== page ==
Bama has made the playoffs in seven of the last eight years and played in six of the past seven national title games, winning three.
Here’s the championship results since 2008: Alabama (2009), Auburn (2010), Alabama (2011), Alabama (2012), Florida State (2013), Ohio State (2014), Alabama (2015), Clemson (2016), Alabama (2017), Clemson (2018), LSU (2019) and Alabama (2020).
You knew things had changed for the worse but it looks even worse when you see it in print, doesn’t it?
Recruiting fortunes swung too
Here’s another obvious problem you may have noticed. In the glory days, when the national championship came through the state of Florida, FSU, UF and Miami were recruiting the best players from the state of Florida and from across the nation and they no longer are.
But did you know this: Since 2016, Florida State, Florida and Miami have signed nine (9) five-star recruits compared to seventy-two (72) five-star prospects signed by Alabama, Clemson and Georgia?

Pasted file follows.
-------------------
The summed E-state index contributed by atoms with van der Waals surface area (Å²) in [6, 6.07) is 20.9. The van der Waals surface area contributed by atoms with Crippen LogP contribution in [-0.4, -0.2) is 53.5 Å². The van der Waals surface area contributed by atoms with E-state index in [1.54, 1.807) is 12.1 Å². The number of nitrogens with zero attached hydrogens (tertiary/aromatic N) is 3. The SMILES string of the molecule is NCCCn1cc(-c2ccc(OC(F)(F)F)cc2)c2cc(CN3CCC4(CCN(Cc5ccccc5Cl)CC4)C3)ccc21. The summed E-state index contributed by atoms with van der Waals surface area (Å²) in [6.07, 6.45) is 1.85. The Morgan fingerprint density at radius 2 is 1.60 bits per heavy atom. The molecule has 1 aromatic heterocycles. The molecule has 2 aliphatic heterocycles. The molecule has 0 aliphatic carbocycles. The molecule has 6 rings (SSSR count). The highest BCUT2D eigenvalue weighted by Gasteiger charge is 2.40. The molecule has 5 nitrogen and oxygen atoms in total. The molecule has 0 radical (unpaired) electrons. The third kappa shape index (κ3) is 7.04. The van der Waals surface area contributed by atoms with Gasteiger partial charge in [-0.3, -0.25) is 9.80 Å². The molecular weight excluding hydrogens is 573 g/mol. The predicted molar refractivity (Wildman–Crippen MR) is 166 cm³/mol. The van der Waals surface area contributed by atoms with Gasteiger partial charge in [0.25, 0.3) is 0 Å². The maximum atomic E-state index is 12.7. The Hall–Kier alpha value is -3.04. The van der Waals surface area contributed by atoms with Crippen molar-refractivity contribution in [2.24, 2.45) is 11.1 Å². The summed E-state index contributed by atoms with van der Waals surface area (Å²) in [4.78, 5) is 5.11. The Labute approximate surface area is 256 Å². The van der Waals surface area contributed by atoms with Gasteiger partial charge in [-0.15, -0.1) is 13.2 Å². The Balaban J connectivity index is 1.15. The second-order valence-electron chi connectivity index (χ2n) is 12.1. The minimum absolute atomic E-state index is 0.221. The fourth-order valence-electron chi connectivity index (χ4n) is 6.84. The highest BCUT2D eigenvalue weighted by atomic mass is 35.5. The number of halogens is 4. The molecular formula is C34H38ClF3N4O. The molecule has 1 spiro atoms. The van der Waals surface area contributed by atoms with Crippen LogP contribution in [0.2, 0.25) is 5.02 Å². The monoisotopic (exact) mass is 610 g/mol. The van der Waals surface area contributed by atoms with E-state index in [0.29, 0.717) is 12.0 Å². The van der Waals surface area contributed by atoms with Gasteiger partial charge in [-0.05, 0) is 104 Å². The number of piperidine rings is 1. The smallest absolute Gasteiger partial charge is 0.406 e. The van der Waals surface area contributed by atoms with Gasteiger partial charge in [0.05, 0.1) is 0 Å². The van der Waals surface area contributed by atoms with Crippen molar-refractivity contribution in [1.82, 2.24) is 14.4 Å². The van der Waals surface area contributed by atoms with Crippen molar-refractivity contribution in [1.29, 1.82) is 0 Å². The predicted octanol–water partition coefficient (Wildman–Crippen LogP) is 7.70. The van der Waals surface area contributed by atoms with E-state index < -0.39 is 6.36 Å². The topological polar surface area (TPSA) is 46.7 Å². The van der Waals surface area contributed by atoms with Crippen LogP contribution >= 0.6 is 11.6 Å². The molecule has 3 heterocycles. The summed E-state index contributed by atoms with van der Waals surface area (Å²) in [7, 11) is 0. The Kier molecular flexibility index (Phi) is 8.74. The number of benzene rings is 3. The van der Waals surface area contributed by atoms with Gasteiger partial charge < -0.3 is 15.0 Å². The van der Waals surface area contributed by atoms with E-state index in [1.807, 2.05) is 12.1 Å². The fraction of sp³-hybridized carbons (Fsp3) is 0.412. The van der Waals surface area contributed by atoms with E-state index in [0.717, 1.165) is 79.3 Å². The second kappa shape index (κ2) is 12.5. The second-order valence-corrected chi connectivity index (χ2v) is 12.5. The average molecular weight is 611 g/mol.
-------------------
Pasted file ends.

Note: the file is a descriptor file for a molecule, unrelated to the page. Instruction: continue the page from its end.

I knew it was bad but not that a factor of 8 to 1.
While the Big 3 signed nine five-star players combined, Alabama signed 25 for themselves. Georgia coach Kirby Smart signed 30 since he took over in 2016 and Clemson inked 17.
So is it any wonder Alabama will play Georgia for the national title again on Monday night.
Smart is a former Nick Saban defensive coordinator, and Mickey Andrews’ graduate assistant from 2002-03. He took over Georgia in 2016 and immediately established the Bulldogs as a national power in recruiting.